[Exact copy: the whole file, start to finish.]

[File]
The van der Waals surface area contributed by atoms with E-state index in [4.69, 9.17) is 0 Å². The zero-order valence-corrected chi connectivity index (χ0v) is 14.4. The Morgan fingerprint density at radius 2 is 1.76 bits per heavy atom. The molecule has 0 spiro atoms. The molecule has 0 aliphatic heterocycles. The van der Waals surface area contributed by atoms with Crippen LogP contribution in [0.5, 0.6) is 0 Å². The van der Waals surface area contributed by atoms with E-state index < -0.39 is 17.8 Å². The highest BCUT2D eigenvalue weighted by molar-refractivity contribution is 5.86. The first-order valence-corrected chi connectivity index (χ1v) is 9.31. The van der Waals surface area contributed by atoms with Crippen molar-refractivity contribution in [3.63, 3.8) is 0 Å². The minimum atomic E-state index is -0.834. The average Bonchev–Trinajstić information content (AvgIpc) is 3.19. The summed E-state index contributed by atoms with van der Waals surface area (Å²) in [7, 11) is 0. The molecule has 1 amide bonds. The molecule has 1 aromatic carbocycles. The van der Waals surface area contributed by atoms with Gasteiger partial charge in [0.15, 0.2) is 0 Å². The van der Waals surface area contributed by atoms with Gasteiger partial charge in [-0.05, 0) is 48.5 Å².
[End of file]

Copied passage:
The van der Waals surface area contributed by atoms with E-state index in [4.69, 9.17) is 0 Å². The zero-order valence-corrected chi connectivity index (χ0v) is 14.4. The Morgan fingerprint density at radius 2 is 1.76 bits per heavy atom. The molecule has 0 spiro atoms. The molecule has 0 aliphatic heterocycles. The van der Waals surface area contributed by atoms with Crippen LogP contribution in [0.5, 0.6) is 0 Å². The van der Waals surface area contributed by atoms with E-state index < -0.39 is 17.8 Å². The highest BCUT2D eigenvalue weighted by molar-refractivity contribution is 5.86. The first-order valence-corrected chi connectivity index (χ1v) is 9.31. The van der Waals surface area contributed by atoms with Crippen molar-refractivity contribution in [3.63, 3.8) is 0 Å². The minimum atomic E-state index is -0.834. The average Bonchev–Trinajstić information content (AvgIpc) is 3.19. The summed E-state index contributed by atoms with van der Waals surface area (Å²) in [7, 11) is 0. The molecule has 1 amide bonds. The molecule has 1 aromatic carbocycles. The van der Waals surface area contributed by atoms with Gasteiger partial charge in [0.15, 0.2) is 0 Å². The van der Waals surface area contributed by atoms with Gasteiger partial charge in [-0.05, 0) is 48.5 Å².